4.         Types of Working Capital


A.                  Permanent Working Capital

B.                   Temporary Working Capital


Permanent Working Capital:  


The operating cycle is a continuous feature in almost all the going concerns and therefore creates the need for working capital and their efficient management. However the magnitude of working capital required will not be constant, but will fluctuate. At any time, there is always a minimum level of current assets which is constantly and continuously required by a business unit to carry on its operations. This minimum amount of current assets, which is required on a continuous and uninterrupted basis is after referred to as fixed or permanent working capital. This type of working capital should be financed (along with other fixed assets) out of long term funds of the unit. However in practice, a portion of these requirements also is met through short term borrowings from banks and suppliers credit.


For eg., In a manufacturing unit, basic raw materials required for production has to be available at all times and this has to be financed without any disturbance.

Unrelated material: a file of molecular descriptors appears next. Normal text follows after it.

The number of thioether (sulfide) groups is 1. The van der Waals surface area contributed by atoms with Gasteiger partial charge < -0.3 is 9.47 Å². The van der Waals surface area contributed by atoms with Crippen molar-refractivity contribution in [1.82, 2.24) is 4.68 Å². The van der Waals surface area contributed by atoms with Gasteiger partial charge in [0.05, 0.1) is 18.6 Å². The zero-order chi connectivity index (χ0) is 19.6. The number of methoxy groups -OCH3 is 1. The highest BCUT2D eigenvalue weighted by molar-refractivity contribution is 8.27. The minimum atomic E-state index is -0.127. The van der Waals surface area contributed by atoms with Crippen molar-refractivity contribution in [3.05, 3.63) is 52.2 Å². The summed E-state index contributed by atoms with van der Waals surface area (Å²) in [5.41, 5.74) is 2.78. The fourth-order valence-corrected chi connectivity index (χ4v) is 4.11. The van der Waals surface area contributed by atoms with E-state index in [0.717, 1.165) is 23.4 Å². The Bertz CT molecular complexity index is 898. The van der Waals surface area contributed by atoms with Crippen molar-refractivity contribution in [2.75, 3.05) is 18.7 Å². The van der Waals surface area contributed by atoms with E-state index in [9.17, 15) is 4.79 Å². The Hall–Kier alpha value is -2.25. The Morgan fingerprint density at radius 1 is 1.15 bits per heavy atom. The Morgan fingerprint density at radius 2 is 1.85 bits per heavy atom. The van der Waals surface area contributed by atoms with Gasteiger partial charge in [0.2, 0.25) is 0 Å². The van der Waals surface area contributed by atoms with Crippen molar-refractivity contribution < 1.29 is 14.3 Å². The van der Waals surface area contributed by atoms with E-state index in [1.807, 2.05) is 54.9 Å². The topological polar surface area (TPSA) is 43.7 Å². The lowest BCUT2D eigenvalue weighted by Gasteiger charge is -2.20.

Temporary Working Capital


            Any amount over and above the permanent level of working capital is variable, temporary or fluctuating working capital. This type of working capital is generally financed from short term sources of finance such as bank credit because this amount is not permanently required and is usually paid back during off season or after the contingency. As the name implies, the level of fluctuating working capital keeps on fluctuating depending on the needs of the unit unlike the permanent working capital which remains constant over a period of time.


5.         Determinants of Working Capital


            Working capital management is an indispensable functional area of management. However the total working capital requirements of the firm are influenced by the large number of factors. It may however be added that these factors affect differently to the different units and these keep varying from time to time. In general, the determinants of working capital which are common to all organizations can be summarized as under: